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“As the community recognized the benefits of having a local university, enrollment by traditional students soared, leading to a need for traditional services, such as residence halls, campus recreation programs, student activities, organizations, clubs, leadership programs, day care and parking facilities. Students also needed academic advising, tutoring, a counseling center and a health clinic. … The University blossomed into a traditional campus with a well-developed distance-learning program, serving the diverse needs of both populations.”

— J. Michael Rollo, vice president for Student Affairs, in a story he wrote for the publication, “FGCU: The First Decade.”


Florida Gulf Coast University’s first full year on its main campus began with few buildings on its 760-acre expanse, and only one structure had a donor name attached: Ben Hill Griffin Hall, in honor of the agricultural icon who offered the site chosen to build the University, for whom Treeline Avenue was renamed along the stretch of the road leading to the campus entrances and who has been one of the University’s greatest benefactors and champions in the growth of infrastructure and academic advancement.

Student housing would open along the campus’ north border in August with the 250-bed North Lake Village residence hall along with a pool, volleyball courts and water sports offered as part of the lakeside complex. The place to eat on campus was The Eagle Café, a spot where students and staff could grab breakfast, lunch or dinner. The Family Resource Center welcomed its first preschoolers.

On Feb. 3, the Florida Division of Historical Resources concurred with the Board of Regents that Building 4 would be named for the late W. Thomas “Tommy” Howard, who lobbied state officials for years to bring a new university to Southwest Florida, and who was president of the founding board for the FGCU Foundation in 1993-94.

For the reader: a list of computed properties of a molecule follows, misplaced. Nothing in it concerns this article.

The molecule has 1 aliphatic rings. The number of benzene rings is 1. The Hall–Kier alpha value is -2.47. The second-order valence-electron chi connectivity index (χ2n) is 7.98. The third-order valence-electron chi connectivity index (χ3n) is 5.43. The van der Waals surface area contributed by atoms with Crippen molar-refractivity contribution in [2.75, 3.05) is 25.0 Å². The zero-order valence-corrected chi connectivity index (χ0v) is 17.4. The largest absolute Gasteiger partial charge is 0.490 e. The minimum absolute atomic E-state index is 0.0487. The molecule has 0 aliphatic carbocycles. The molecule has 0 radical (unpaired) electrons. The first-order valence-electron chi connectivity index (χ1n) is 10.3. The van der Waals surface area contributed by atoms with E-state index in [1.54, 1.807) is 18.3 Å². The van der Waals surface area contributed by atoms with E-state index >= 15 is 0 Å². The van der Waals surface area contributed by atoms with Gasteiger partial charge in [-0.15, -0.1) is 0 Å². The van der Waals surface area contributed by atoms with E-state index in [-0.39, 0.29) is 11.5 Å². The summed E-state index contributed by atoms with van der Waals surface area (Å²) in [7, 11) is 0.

A student applying to attend the University for the 1998-99 academic year was quoted a total attendance estimate — which included tuition and fees, books and supplies, room and board, transportation and personal expenses — of $7,300 if you lived “with parents,” or $10,745 if you lived on your own either on or off campus.

Also this year, the first Commencement would take place in May with 81 graduates earning FGCU diplomas. And in September, founding President Roy McTarnaghan announced he would retire May 1, 1999, having successfully led the building and development of Southwest Florida’s new state university.

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HONORING AN ICONIC DONOR

Ben Hill Griffin Hall was named in honor of Ben Hill Griffin III, the agricultural icon who offered the site chosen to build the University and for whom Treeline Avenue was renamed along the stretch of the road leading to the campus entrances. His contributions to the University’s infrastructure and academic growth have been immeasurable.

On Campus Housing Opens
On Campus Housing Opens

Student housing would open along the campus’ north border in August with the 250-bed North Lake Village residence hall along with a pool, volleyball courts and water sports offered as part of the lakeside complex. The place to eat on campus was The Eagle Café, a spot where students and staff could grab breakfast, lunch or dinner.

W. Thomas “Tommy” Howard Honored
W. Thomas “Tommy” Howard Honored

On Feb. 3, the Florida Division of Historical Resources concurred with the Board of Regents that Building 4 would be named for the late W. Thomas “Tommy” Howard, who lobbied state officials for years to bring a new university to Southwest Florida, and who was president of the founding board for the FGCU Foundation in 1993-94.

CHANGING THE GUARD
CHANGING THE GUARD

FGCU learned in September that its founding president, Roy McTarnaghan, would retire May 1, 1999.

HALLMARK OF PROGRESS
HALLMARK OF PROGRESS

One structure had a donor name attached: Ben Hill Griffin Hall, in honor of the agricultural icon who offered the site chosen to build the University and for whom Treeline Avenue was renamed along the stretch of the road leading to the campus entrances.

Family Resource Center Opens

The Family Resource Center welcomed its first preschoolers.

First Commencement Staged

The first Commencement would take place in May with 81 graduates earning FGCU diplomas.